One of the hazards for gardeners and landscape professionals is coming in contact with Eastern Poison Ivy, Toxicodendron radicans. Taxonomically, poison ivy is a member of plant family Anacardiaceae, also known as the cashew or sumac family. Other notable members of this family includes cashew, pistachio, and mango
Description and range
Native to New England, poison ivy is commonly found growing in a many types of habitats, including woodland edges, gardens, landscapes, roadsides, and riverbanks. It grows in areas from partial shade to full sun. Poison ivy is also adapted to a wide range of soil moisture conditions and commonly thrives is moist riparian areas as well as very dry and impoverished soils.
“Leaflets three, let it be” sums up the most easily identified characteristic of poison ivy - its three leaflets. The middle leaflet of the three tends to be larger than the two on either side, but each measures from 2 to 4 inches in length. At maturity, the leaflets are dull or glossy green. New leaf shoots in spring tend to be droopy and reddish-green in color while in fall, the leaflets turn a vivid orange, red and yellow. The edges of a leaflet may be irregularly toothed, smooth, or lobed. Poison ivy produces clusters of small yellow-green flowers in the spring that originate in the axils of leaves, then later in the season, small green berries that turn light gray to white. The plant is known for its wildlife value and the berries are eaten by birds and other animals which help disperse the seed.
Poison ivy is a woody perennial and can be found in different forms. It may grow as a low, spreading shrub with fine stems. It may also grow as an upright, three foot tall shrub, or it may grow as a woody vine. Vines attach to tree trunks by way of aerial roots that make the vine look like a fuzzy rope. Images and additional identification notes for poison ivy can be found on the UMass Extension Weed can be found at: http://extension.umass.edu/landscape/weeds/toxicodendron-radicans
Rash, itch and blisters, OH MY!!!! The American Academy of Dermatology reports about 85 percent of people who come in contact with poison ivy will develop a rash. An individual that considers themselves a member of the “lucky 15 percent club” and boldly boasts “I do not get poison ivy” is never guaranteed that this will always be the case. Sensitivity to poison ivy can change at any point in one’s life. An allergic reaction is a response to a plant oil call urushiol. Urushiol is found in all parts of the plant and is released whenever the plant is crushed or bruised. When urushiol oil contacts skin, it can cause an allergic reaction, ranging from reddening and swelling, to blistering or open sores. Reactions will vary depending upon the sensitivity of the individual.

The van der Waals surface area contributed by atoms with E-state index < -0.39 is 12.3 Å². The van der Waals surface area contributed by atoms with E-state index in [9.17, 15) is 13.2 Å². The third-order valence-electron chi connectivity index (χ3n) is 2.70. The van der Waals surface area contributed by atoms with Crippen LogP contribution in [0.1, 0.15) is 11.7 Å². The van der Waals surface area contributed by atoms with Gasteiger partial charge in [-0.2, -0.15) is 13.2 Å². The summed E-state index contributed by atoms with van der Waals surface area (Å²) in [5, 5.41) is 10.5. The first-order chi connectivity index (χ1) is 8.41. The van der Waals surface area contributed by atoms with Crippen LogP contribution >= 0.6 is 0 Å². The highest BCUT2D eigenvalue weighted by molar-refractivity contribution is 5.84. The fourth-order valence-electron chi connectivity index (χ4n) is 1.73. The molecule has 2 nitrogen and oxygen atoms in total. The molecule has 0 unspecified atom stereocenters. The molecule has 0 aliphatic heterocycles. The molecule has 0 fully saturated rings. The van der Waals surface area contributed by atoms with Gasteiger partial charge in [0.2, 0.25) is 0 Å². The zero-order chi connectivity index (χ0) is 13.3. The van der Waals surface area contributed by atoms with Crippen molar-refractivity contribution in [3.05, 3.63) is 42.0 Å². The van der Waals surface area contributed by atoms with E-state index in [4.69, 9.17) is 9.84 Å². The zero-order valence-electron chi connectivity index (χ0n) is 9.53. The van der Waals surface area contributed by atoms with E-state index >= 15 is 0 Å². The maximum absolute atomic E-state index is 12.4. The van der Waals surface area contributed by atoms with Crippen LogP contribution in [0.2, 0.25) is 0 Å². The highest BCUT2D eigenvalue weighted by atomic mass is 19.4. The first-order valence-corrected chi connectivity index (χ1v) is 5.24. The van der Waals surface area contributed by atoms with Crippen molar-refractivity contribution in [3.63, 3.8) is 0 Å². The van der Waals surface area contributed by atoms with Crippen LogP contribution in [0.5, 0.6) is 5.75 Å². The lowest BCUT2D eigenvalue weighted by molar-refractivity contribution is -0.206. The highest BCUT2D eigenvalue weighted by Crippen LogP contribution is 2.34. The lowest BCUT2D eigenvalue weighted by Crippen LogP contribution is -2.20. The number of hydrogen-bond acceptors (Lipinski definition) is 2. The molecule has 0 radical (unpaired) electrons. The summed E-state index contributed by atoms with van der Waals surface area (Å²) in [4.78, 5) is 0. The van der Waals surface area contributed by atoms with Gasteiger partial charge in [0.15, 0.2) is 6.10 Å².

Contrary to popular belief, the rash caused by poison ivy is not spread by contact with open sores. However, the tacky oil is persistent and can be spread indirectly by contact with pets, garden tools, garden gloves, shoes, golf balls, or any other object that has come in contact with a bruised poison ivy plant. Urushiol oil also persists in dormant and dead plants. Poison ivy should never be burned since the smoke can carry the oil and cause problems to anyone inhaling the smoke. The use of a string trimmer or chainsaw can result in the splattering of urushiol and cause a severe rash.
Protect yourself from poison ivy. The best way to protect yourself from poison ivy is to be able to recognize the plant and either stay away or take the necessary precautions to limit exposure.
Working Near Poison Ivy?
- Consider wearing clothing that covers as much of your skin as possible. Long-sleeved shirts, pants, hats, heavy rubber gloves, socks, and closed-toe shoes are advised.
- If you suspect that you came in contact with poison ivy, soap will be your best friend. Rinsing your skin with cool, soapy water or rubbing alcohol within about an hour of touching poison ivy may remove the urushiol and help you avoid a rash — or at least make it less severe. You'll also need to wash anything else that's come in contact with the plant. Urushiol can remain potent for years, so skipping the cleanup could result in a rash at a later point.
- Over-the-counter products may provide relief of mild case of poison ivy. Consult a physician if the rash is widespread and/or severe. Severe cases may include trouble breathing or swallowing, swelling of face (especially eyes and mouth), and genitals.
Managing Poison Ivy
When attempting to control poison ivy, one should dress appropriately as discussed above. Physical or mechanical strategies are not encouraged for the control of poison ivy due to the risk of allergic reaction. An application of an herbicide will control plants and reduce the risk of an allergic reaction. Herbicides that contain the active ingredient glyphosate and triclopyr will effectively control poison ivy. Grasses are tolerant of triclopyr, therefore the use of triclopyr would be selected over glyphosate in areas where the product may contact lawn grasses. Exercise caution around broadleaf plants, as both herbicides will harm or injure these plants. Application should be made after full leaf expansion and when the plant is actively growing. In New England, the application period is late June through early September. It is important to note that the urushiol is active in dead plant material for several years. Unknowingly digging and hand-pulling poison ivy roots can result in severe dermatitis on unprotected hands.
Written by: Randy Prostak